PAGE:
Those of us who enjoy the fruits of freedom need to remember that it does come with a price. It is a price of eternal vigilance, and it is a price of understanding that all voices must be heard, not just those deemed to be "mainstream" or "safe." The minute we start pruning those voices away in the name of "safety" is when ALL voices, mainstream or not, are in danger.

Monday, June 19, 2000

Week of 06/19/2000

The Missing Word
- by David Matthews 2

"Political designed to make lies sound truthful and murder respectable, and to give an appearance of solidity to pure wind." - George Orwell

Listen to all of that blather and banter by the politicians this year! Talk, talk, talk, talk, talk!

You know, if political talk were gasoline, we would never have to worry about a gas crisis again. This year alone, gas prices would be at a penny a gallon.

And oh, to listen to Texas Governor George W. Bush and Vice President Al Gore talk, you would hear just about every subject imaginable! They’ll talk about any subject as long as it gets them an extra minute or two on the news over their opponents.

But, you know, there is one word that is conspicuously absent from all of that talk. A word that has been systematically ignored by all these politicians. A word that politicians are almost afraid to utter.

Can anyone guess what that missing word is?

It starts with an "F"… and no, it is NOT the reference to human reproduction.

Did you say "fair"? Sorry, but today’s politicians LOVE to talk about what is or is not "fair." They can talk on and on about what is "fair" for taxpayers when they talk about making the tax code ever more complicated. They talk about what is "fair" for special interest groups, and what is "fair" for senior citizens, and even what is "fair" for major league baseball.

How about "faith"? After all, we are supposedly "religiously-challenged" now, right? That’s what the bible-thumpers claim is happening to America. Is "faith" the verboten word?

Nope. The politicians also LOVE to talk about "faith". They love to proclaim how "faith" would save the American family.. but only if it is the "right" kind of "faith". Just ask George W. about his little visit to Bob Jones University for a good example of the "wrong" kind of "faith".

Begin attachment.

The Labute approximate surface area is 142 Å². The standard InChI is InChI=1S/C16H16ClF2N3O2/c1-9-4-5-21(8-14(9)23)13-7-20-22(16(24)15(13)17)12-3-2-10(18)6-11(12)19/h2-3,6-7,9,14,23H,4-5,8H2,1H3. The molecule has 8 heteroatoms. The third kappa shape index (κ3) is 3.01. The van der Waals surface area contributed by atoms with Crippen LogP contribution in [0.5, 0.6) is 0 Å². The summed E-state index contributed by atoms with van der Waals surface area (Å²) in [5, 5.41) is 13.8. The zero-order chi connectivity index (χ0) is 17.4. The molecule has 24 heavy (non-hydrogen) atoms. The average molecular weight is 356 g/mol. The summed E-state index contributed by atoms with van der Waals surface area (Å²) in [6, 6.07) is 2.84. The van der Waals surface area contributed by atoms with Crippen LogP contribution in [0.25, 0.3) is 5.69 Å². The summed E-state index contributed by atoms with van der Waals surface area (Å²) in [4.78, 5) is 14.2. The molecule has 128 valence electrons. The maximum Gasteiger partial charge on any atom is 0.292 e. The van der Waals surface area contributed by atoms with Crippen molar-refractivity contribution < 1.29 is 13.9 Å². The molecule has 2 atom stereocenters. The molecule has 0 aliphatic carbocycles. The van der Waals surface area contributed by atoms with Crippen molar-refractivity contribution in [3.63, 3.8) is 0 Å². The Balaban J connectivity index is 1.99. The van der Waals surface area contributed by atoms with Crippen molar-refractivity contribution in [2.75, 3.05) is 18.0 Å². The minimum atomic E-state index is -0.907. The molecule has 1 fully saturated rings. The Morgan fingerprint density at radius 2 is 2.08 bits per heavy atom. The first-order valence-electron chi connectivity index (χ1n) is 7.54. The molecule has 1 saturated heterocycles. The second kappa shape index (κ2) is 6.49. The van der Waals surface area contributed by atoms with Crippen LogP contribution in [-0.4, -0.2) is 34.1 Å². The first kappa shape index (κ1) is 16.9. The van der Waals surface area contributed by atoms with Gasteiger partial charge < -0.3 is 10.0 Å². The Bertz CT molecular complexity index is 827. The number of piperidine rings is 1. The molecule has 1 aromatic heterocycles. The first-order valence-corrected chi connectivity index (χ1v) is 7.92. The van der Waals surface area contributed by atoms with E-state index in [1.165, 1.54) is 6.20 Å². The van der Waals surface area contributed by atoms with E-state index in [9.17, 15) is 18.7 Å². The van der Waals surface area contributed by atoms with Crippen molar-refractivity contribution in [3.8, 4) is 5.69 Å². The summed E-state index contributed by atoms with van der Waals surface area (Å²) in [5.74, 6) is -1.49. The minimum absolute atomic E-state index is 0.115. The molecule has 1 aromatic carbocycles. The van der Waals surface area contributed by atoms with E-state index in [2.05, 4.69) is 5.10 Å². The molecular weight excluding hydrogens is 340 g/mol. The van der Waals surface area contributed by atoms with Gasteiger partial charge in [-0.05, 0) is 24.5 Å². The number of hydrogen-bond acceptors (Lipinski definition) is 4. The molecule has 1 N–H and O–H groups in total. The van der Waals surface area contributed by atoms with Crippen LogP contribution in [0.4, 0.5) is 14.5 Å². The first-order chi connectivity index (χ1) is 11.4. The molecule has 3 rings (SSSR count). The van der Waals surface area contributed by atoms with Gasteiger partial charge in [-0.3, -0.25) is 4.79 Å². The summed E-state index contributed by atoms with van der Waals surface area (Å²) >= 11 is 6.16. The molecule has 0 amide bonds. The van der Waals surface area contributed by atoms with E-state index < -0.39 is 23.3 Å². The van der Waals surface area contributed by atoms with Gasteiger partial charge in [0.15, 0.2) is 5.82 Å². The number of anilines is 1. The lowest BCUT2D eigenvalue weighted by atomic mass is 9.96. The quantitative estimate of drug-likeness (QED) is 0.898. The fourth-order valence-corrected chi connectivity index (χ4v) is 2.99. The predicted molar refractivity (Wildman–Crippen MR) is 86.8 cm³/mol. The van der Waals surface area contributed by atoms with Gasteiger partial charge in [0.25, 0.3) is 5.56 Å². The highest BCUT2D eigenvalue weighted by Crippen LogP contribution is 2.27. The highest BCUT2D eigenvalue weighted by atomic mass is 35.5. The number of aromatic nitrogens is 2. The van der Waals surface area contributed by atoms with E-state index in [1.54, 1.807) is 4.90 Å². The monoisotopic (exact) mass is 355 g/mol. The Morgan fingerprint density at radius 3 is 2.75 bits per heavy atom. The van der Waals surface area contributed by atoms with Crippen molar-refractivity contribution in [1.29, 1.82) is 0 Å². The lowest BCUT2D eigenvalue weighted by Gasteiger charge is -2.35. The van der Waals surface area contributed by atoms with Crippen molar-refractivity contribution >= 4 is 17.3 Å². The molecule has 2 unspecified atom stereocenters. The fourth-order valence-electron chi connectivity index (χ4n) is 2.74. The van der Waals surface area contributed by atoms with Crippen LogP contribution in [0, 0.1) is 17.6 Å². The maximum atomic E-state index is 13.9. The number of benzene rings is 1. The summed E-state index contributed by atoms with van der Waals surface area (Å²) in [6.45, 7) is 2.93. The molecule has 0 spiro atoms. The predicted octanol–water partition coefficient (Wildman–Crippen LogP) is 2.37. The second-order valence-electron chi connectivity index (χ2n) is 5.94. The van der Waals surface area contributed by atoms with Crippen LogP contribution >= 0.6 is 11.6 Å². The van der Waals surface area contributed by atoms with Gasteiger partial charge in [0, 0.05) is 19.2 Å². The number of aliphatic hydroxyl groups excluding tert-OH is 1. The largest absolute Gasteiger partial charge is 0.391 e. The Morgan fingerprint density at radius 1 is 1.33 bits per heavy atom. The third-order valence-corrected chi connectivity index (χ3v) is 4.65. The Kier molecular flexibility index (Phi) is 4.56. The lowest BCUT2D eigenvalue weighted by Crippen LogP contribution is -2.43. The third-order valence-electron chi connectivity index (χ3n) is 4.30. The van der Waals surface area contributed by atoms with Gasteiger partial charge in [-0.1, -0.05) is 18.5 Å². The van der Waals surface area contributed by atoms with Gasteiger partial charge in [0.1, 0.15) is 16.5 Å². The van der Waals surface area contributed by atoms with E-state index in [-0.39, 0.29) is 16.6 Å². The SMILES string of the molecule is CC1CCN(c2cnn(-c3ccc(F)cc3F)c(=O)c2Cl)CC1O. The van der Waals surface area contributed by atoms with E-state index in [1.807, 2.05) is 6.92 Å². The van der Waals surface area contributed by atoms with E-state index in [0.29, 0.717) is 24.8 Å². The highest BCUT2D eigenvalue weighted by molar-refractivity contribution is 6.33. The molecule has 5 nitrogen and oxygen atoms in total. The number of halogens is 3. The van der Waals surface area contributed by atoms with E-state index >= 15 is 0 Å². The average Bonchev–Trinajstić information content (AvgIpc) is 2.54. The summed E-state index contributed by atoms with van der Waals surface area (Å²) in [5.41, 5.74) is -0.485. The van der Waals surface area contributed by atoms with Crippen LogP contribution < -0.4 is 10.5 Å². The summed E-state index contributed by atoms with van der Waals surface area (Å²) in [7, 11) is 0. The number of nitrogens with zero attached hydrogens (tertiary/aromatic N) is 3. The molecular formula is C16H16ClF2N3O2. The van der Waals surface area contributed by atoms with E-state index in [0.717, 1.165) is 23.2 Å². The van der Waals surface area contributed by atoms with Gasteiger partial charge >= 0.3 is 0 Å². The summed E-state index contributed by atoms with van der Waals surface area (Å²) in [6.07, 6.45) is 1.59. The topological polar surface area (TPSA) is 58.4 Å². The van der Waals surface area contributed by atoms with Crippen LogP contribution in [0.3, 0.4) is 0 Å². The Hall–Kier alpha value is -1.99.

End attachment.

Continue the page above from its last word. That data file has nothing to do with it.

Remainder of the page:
It is not just religion that the politicians have "faith" in, though. Gore, for instance, has a tremendous amount of "faith" in the economy. He believes that the positive economy of the past eight years was the exclusive creation of the Clinton Regime, and that it would last forever. Never mind, though, that the economy has been showing signs of breaking down these past few months, especially with the gas prices breaking the $2 a gallon mark in most cities. You know that with gas prices going up, consumer costs will soon follow. The cost of living after that. But, supposedly, that doesn’t matter as long as Gore has his "faith" and he is allowed to be president.

And, of course, both Gore and Bush have tremendous "faith" in having government solve all of the world’s problems. They can’t seem to have enough talk about government being able to fix this problems and that problem, and just about any other problem that might come up.

So obviously "faith" is not the missing word in today’s political dialogues.

How about the "flag"?

Well, obviously not since just about ever politicians in America would rally around that flag. Some have even attempted to deify that flag so that its meaning as a symbol would be less important. But even when they can’t deify that flag, they certainly want to force people to pledge allegiance to it, even if such a pledge is against their religious beliefs.

So the "flag" is certainly not the missing word. What is?

How about "fun"?

Well, certainly that could be the missing word in politics, especially since the moralists get their jollies out of depriving people of their fun. Truth be told, however, the word "fun" is still a part of that political lingo, especially when they refer to their mythical utopian society of young people playing and having "fun." It does come close, though.

So what is the word that starts with "F" that the politicians are afraid to utter?

It’s "freedom".

Now of course, today’s politicians will mention freedom when they’re talking about some foreign nation, or perhaps in some reference to a historic event. But freedom in the here and the now? In America?

Let’s get brutally honest here. When it comes to today’s political issues, the word "freedom" is far from the current vocabulary.

The reason behind that, of course, is purely in the self-interest of the politicians. Real freedom, the freedom of the individual to choose his or her life, means that individual is not dependant on government to make those decisions on their behalf. That runs contrary to the desire of many politicians to be able to have some sort of power over others. After all, if people can live their lives as they see fit, what good are those politicians? That’s why many politicians do their best to keep the public addicted to government.

Oh, sure, guys like Gore will talk about "reducing the size of government." But that does not mean the same thing as reducing the need for government, or its scope. The private sector has been doing the very same thing for decades. It’s called downsizing.. otherwise known as job layoffs. Gore and his ilk have not reduced the need for bean counters, they simply reduced the number of bean counters.